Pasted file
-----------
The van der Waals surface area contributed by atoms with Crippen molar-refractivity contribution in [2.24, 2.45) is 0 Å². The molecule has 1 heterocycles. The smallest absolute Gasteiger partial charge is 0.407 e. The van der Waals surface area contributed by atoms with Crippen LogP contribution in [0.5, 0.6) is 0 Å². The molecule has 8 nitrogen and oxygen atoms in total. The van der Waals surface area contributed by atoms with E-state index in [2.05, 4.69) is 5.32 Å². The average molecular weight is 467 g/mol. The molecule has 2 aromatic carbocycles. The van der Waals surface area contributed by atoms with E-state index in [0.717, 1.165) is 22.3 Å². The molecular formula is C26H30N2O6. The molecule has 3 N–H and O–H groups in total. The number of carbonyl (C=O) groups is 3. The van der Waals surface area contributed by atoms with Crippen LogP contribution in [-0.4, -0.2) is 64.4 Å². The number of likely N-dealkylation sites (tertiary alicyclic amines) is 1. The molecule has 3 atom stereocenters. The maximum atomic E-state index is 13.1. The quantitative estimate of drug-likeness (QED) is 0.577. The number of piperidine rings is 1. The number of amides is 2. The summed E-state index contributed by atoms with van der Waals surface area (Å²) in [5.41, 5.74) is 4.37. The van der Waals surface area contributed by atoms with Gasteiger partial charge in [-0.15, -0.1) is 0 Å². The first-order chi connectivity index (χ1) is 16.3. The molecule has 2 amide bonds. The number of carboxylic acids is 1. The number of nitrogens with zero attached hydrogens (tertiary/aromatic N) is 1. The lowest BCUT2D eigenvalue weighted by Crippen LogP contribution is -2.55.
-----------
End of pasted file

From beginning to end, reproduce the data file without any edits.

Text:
The van der Waals surface area contributed by atoms with Crippen molar-refractivity contribution in [2.24, 2.45) is 0 Å². The molecule has 1 heterocycles. The smallest absolute Gasteiger partial charge is 0.407 e. The van der Waals surface area contributed by atoms with Crippen LogP contribution in [0.5, 0.6) is 0 Å². The molecule has 8 nitrogen and oxygen atoms in total. The van der Waals surface area contributed by atoms with E-state index in [2.05, 4.69) is 5.32 Å². The average molecular weight is 467 g/mol. The molecule has 2 aromatic carbocycles. The van der Waals surface area contributed by atoms with E-state index in [0.717, 1.165) is 22.3 Å². The molecular formula is C26H30N2O6. The molecule has 3 N–H and O–H groups in total. The number of carbonyl (C=O) groups is 3. The van der Waals surface area contributed by atoms with Crippen LogP contribution in [-0.4, -0.2) is 64.4 Å². The number of likely N-dealkylation sites (tertiary alicyclic amines) is 1. The molecule has 3 atom stereocenters. The maximum atomic E-state index is 13.1. The quantitative estimate of drug-likeness (QED) is 0.577. The number of piperidine rings is 1. The number of amides is 2. The summed E-state index contributed by atoms with van der Waals surface area (Å²) in [5.41, 5.74) is 4.37. The van der Waals surface area contributed by atoms with Gasteiger partial charge in [-0.15, -0.1) is 0 Å². The first-order chi connectivity index (χ1) is 16.3. The molecule has 2 amide bonds. The number of carboxylic acids is 1. The number of nitrogens with zero attached hydrogens (tertiary/aromatic N) is 1. The lowest BCUT2D eigenvalue weighted by Crippen LogP contribution is -2.55.